An influential family in the Philipines, however, has been using 'Bagatsing' as their family name for the last 90-odd years! Fascinatingly, the Filipino Bagatsings are one of the most popular political families of the south-east Asian nation, as it has produced the longest serving mayor of Manila - Ramon D Bagatsing - Philippines national hero of World War II who also held several portfolios as cabinet minister. Ramon was mayor from 1971 to 1986.

bhagat-singh.jpg


Besides a senior World Bank executive and president of the Catholic Women's League of Philippines, the family had also sent two of its members to the Philippines parliament.

The root of the Indian name is the family's Jat lineage from Punjab. Matahram Singh had migrated to the Philippines in the early part of the 20th century and married to a Filipino lady, who bore him his first child in 1916 - Ramon.

But decades after Bagatsing was introduced in the family name, the descendants are still struggling to resolve the mystery as to why their forefather chose it for coming generations. They have considered the possibility that Matahram was a relative to Bhagat Singh as he belonged to Banga town, 4 km from Bhagat Singh's native village Khatkar Kalan in Nawashahr district.

In search of answers, Valentino S Bagatsing, son of Ramon, reached Amritsar, Jalandhar and Khatkar Kalan last week, just weeks before the country observes Bhagat Singh's death anniversary on March 23.

Valentino, who is country head of International Finance Company (IFC) in Nepal, told TOI, "Our grandfather first migrated to Hong Kong and then to the Philippines. We are extremely curious about why he adopted the name Bhagat Singh and then 'Filipinized' it."

Adding to the mystery is the fact that Matahram started using Bagatsing before the freedom fighter was executed by the British, says Valentino. "There has been speculation about our family having blood relations with Bhagat Singh, which we are now trying to determine. My research also revealed that my grandfather was connected with the Ghadar activists in Manila."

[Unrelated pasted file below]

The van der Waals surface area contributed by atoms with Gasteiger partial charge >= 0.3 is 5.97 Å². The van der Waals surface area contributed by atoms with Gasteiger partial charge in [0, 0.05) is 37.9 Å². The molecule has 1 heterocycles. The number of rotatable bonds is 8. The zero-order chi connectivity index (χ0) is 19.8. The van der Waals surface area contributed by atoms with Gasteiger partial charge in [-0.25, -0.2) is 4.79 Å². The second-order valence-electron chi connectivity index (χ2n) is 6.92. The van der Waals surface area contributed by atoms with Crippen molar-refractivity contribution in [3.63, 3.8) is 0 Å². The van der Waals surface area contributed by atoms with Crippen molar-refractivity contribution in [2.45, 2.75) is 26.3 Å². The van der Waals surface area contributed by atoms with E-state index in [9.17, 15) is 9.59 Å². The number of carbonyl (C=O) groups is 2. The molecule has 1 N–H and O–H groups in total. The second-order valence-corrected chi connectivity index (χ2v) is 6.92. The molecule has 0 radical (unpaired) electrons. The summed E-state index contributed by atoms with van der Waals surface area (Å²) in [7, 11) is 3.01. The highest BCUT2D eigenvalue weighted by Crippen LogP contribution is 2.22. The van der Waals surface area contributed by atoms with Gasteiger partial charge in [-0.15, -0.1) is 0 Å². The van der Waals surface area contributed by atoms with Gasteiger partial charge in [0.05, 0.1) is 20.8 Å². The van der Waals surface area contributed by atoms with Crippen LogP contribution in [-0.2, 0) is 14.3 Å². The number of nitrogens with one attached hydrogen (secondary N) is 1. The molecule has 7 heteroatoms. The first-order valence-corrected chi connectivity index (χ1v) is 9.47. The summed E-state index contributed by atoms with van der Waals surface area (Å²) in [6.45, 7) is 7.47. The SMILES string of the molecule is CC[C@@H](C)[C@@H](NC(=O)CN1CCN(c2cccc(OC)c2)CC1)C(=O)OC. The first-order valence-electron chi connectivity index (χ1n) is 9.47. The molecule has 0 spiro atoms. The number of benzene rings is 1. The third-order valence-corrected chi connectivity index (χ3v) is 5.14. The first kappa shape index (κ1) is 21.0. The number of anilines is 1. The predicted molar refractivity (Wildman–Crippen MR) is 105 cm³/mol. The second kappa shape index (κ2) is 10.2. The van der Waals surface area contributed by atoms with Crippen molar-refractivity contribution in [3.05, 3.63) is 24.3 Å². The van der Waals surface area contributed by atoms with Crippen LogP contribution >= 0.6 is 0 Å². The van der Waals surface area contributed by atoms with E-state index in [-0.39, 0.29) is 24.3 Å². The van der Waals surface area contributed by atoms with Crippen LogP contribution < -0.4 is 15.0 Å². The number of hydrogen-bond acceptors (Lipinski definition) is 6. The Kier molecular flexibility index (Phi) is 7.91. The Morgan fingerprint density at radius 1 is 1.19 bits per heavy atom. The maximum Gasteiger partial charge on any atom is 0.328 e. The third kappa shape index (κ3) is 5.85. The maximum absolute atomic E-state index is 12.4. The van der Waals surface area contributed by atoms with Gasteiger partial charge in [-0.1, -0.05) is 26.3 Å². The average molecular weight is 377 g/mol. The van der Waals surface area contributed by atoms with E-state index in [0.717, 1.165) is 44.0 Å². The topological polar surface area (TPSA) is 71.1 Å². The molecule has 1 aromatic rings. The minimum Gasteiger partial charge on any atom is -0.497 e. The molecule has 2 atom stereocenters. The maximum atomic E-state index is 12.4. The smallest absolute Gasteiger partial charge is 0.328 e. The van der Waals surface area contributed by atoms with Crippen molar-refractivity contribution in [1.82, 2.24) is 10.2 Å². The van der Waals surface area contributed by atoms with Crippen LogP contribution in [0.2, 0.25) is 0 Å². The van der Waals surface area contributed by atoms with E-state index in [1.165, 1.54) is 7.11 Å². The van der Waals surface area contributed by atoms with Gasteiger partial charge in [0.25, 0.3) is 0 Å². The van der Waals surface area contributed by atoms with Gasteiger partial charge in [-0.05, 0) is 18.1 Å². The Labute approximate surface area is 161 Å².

Bhagat Singh's nephew Prof Jagmohan Singh, however, has given a different interpretation to the entire story. He claims that another family too had made similar queries. "My research suggests that the Filipino family had officially adopted 'Bagatsing' in 1934, when Ramon turned 18. Philippines law allowed every individual to declare his unique family name. Ramon's father suffixed his with "Bagatsing" and family is carrying this tradition," he says.

"In this scenario, we can safely infer that a Punjabi Jat, who migrated from a town located just four kilometres away from Bhagat Singh's village, was influenced by the freedom fighter's sacrifice," he added.
Bhagat Singh's surname is Sandhu and although, his native village is Khatkar Kalan [pronounced khat'kara'n] he together with his family were in Pakistan at the time of his hanging. After the partition of 1947 they moved back to Khatkar Kalan. Some of his family are in UP India and some migrated out to the West.